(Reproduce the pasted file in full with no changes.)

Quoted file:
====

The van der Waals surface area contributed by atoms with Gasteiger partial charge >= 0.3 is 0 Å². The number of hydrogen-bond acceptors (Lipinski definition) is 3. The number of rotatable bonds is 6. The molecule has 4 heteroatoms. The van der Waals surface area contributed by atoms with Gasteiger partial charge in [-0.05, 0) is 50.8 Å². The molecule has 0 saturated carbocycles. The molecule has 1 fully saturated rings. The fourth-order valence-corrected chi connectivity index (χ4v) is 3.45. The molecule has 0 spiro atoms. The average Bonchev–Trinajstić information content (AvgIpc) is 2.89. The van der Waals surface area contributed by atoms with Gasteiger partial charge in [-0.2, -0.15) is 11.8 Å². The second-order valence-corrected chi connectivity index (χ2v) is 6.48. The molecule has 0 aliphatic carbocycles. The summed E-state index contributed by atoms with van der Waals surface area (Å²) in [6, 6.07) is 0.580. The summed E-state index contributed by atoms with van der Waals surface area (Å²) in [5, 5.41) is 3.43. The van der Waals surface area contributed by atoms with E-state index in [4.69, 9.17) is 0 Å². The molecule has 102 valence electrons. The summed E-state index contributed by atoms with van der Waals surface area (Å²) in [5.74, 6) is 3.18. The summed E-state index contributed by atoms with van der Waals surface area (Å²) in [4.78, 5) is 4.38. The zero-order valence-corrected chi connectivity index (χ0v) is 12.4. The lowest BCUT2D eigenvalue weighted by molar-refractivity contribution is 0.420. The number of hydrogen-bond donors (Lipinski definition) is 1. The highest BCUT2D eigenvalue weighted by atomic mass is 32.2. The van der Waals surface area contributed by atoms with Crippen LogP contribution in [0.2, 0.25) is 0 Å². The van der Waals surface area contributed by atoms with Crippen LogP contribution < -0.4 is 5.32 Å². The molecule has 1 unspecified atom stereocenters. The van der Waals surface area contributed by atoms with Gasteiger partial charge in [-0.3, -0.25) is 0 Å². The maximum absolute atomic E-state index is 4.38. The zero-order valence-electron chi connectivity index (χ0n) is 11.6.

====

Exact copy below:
The van der Waals surface area contributed by atoms with Gasteiger partial charge >= 0.3 is 0 Å². The number of hydrogen-bond acceptors (Lipinski definition) is 3. The number of rotatable bonds is 6. The molecule has 4 heteroatoms. The van der Waals surface area contributed by atoms with Gasteiger partial charge in [-0.05, 0) is 50.8 Å². The molecule has 0 saturated carbocycles. The molecule has 1 fully saturated rings. The fourth-order valence-corrected chi connectivity index (χ4v) is 3.45. The molecule has 0 spiro atoms. The average Bonchev–Trinajstić information content (AvgIpc) is 2.89. The van der Waals surface area contributed by atoms with Gasteiger partial charge in [-0.2, -0.15) is 11.8 Å². The second-order valence-corrected chi connectivity index (χ2v) is 6.48. The molecule has 0 aliphatic carbocycles. The summed E-state index contributed by atoms with van der Waals surface area (Å²) in [6, 6.07) is 0.580. The summed E-state index contributed by atoms with van der Waals surface area (Å²) in [5, 5.41) is 3.43. The van der Waals surface area contributed by atoms with E-state index in [4.69, 9.17) is 0 Å². The molecule has 102 valence electrons. The summed E-state index contributed by atoms with van der Waals surface area (Å²) in [5.74, 6) is 3.18. The summed E-state index contributed by atoms with van der Waals surface area (Å²) in [4.78, 5) is 4.38. The zero-order valence-corrected chi connectivity index (χ0v) is 12.4. The lowest BCUT2D eigenvalue weighted by molar-refractivity contribution is 0.420. The number of hydrogen-bond donors (Lipinski definition) is 1. The highest BCUT2D eigenvalue weighted by atomic mass is 32.2. The van der Waals surface area contributed by atoms with Crippen LogP contribution in [0.2, 0.25) is 0 Å². The van der Waals surface area contributed by atoms with Crippen LogP contribution < -0.4 is 5.32 Å². The molecule has 1 unspecified atom stereocenters. The van der Waals surface area contributed by atoms with Gasteiger partial charge in [-0.3, -0.25) is 0 Å². The maximum absolute atomic E-state index is 4.38. The zero-order valence-electron chi connectivity index (χ0n) is 11.6.